The Apoplexy of Fools


Posted by in August's Magazine

Remember Monkey? For the uninitiated, Monkey was a crazed Japanese saga of near psychedelic proportions inspired by Buddhist legend (no angry letters from Buddhist pedants by the way…actually as a matter of religious purity that’s not likely to happen I guess). True to that backstory, one of the characters was Tripitaka, a shaved serene monk child who whispered gnomic utterances aplenty, ostensibly to drive the plot and anchor us in some kind of narrative reality. I hated that baldy wee bastard with a vengeance.

What troubled me so about Tripitaka was the sanctimonious nature of his serenity; there was a spiritual hauteur about it that was unbearably smug in the face of a real world on fire with jealousy, rage, spite, envy and crucially…anger. Ah yes, anger, that most volatile energy, fuelling triumph and disaster in equal measure, such a human emotion that to remain placid in the face of adversity seems an alien trait worthy only of disgust.

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Of course that’s not how I understood my loathing for Tripitaka back then. No, it was more the frustration of a ten year-old who wanted more fighting and less dialogue in a Japanese fantasy series as I digested Findus Crispy Pancakes and Angel Delight. But perhaps festering away underneath that simple dissatisfaction lurked a rage as pure as Tripitaka’s monastic bearing. And that idea of a pure anger is maybe the greatest danger of all, as we take stock of recent events.

I encountered it first in a pub on Leith Walk. A perfectly reasonable venue full of perfectly reasonable people – all was at it should have been in the tipplers’ universe. Then raised voices at the end of the bar; political slings and arrows; Brexit…aw Jesus, not here too. It was kind of inevitable that the vomiting clown that was the referendum vote would creep in again and piss on our chips but this little intervention was soon to become very unwelcome thanks to ‘pure anger’.

A girl from the north of England who had herself voted to remain was angrily defending her friends and family back home – who had voted en masse to leave – against glib accusations of racism. But her logic as to why her kith and kin had voted out was absurd. Apparently they had “nothing to lose” and this was a golden opportunity to register “how angry they were with their lot in life.” My Pale Armadillo drowned my brogues when I heard that. Such virtuous anger, it seemed, despite the facts, was enough for them to shit in their own cage as a way of demanding a fragrant existence.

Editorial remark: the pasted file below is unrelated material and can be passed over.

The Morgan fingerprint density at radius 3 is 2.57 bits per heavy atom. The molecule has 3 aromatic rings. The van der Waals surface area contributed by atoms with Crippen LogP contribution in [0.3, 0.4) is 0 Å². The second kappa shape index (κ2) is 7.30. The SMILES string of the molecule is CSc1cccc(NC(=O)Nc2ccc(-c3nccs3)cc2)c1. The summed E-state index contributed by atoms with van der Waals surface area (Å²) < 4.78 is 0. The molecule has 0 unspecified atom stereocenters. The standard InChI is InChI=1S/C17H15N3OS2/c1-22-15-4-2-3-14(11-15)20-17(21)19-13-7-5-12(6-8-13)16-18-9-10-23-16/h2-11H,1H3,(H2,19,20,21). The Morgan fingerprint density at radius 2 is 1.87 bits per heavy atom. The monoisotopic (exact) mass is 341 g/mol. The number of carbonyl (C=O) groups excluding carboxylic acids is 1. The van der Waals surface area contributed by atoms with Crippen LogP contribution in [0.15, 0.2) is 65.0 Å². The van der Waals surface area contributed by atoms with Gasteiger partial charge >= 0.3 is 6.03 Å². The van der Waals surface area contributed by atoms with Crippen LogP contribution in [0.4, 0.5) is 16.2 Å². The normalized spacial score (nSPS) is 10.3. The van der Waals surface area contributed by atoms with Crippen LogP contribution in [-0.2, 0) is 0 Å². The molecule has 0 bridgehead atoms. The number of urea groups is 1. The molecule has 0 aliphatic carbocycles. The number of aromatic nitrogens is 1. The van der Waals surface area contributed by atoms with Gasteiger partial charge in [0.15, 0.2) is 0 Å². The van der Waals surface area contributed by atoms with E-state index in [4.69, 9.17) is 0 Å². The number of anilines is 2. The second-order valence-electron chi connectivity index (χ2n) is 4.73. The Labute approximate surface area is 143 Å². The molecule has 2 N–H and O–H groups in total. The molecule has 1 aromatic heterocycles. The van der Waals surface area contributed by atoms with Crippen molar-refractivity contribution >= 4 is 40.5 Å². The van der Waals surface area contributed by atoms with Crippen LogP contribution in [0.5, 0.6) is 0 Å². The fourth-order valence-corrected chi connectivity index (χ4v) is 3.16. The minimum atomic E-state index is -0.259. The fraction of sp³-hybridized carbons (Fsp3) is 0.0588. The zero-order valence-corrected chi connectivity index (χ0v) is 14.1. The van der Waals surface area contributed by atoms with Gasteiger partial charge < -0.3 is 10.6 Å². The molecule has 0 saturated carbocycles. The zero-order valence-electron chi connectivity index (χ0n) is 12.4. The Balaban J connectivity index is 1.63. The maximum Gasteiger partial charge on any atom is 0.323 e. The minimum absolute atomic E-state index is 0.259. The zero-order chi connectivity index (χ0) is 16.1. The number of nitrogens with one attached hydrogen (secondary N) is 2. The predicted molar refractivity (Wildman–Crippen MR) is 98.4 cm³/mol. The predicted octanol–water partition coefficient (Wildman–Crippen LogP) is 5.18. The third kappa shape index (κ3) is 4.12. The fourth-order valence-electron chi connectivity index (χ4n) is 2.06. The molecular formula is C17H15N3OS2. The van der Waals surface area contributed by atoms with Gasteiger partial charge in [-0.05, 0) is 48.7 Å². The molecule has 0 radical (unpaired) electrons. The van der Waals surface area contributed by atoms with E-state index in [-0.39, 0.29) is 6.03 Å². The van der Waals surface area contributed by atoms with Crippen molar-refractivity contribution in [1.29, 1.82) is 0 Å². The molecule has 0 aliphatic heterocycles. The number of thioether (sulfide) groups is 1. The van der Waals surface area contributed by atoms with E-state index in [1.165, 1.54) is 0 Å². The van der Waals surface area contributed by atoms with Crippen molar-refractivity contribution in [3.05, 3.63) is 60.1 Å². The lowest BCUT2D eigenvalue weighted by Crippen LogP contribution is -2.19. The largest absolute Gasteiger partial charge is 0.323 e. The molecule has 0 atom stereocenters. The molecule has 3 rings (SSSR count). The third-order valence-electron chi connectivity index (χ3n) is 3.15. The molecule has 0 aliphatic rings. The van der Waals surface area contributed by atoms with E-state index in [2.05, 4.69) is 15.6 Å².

In effect, it was too much to ask to consider channelling/directing their perhaps justifiable anger more accurately at the cause of their misery and easier for them to lash out at a convenient bogeyman. But it’s just one small example. I read the other week about potential uncertainty surrounding Nissan’s future investment plans for the car plants in South Shields owing to Brexit – South Shields being of course a leavers’ heartland. I hate to admit this but part of me would be pleased to see them endure the adverse economic consequences; you reap what you sow.

Still that would be churlish at a time when we’re all supposed to be pulling together as one, right? Well, sorry but I can’t subscribe to that flawed unity. Not because I’m angry – it’s more of a calculated disdain for those who revel in the purity of their cause without examining its true nature or the true consequences (whether because they’ve been obscured or because they’ve succumbed to wishful thinking). Witness the grotesque brown trousers sham taking place across the pond right now. The US presidential campaign is so damn scary it should be sponsored by Immodium. But on it goes.

That balloon Trump (or hoofwanking bunglecunt to give him his proper title, selected from one of the many marvellous epithets sprayed at him online) is…or at least, was…exploiting that righteous anger quite spectacularly. Thankfully, his recent meltdown may suggest some kind of filthy sanity will be restored come November. Provided of course, the equally righteous anger of Sanders’ soldiers is not allowed to intervene. Dirty sell-out merchant who advocates Crooked Clinton? Damn right I am, there’s too much at stake to wear a hair shirt on this one, we need body armour and fast.

Which brings us to the reality that soi-disant progressives the world over have to wrestle with – there’s no such thing as a quick or indeed a clean revolution. Not when the Overton Window (see Leither passim) has moved so far rightwards. A pure anger about the state of things will not change the state of things. It’s going to be a filthy, sneaky, underhand business and anyone who thinks otherwise is seriously deluded. To which end, I enter the lion’s den by finishing on Corbyn.

I’m conscious that by using the lion’s den metaphor I am no more than an ‘establishment shill’ to those who hang on JC’s every word, but anyone with a mere soupcon of reality in their soul can tell you that it’s not enough to win a shouting contest in an echo chamber if you wish to change the future for the better in politics. Preaching to admirers in Liverpool is not the same as winning seats in Nuneaton. To pretend otherwise is an act of supreme arrogance.

Does that mean you have to dilute your promises? No, but you have to package them in a way that persuades people who don’t think like you. That’s not being a Red Tory, it’s just refusing to wrap oneself in the comfort blanket of principles – they should be lightly held and strongly applied, not the other way round. In any event, political or otherwise, we’ve had enough anger. I never thought I’d say this but I think the time has come to be more Tripitaka and less Monkey…provided we all get to ride on his magic cloud once in a while.

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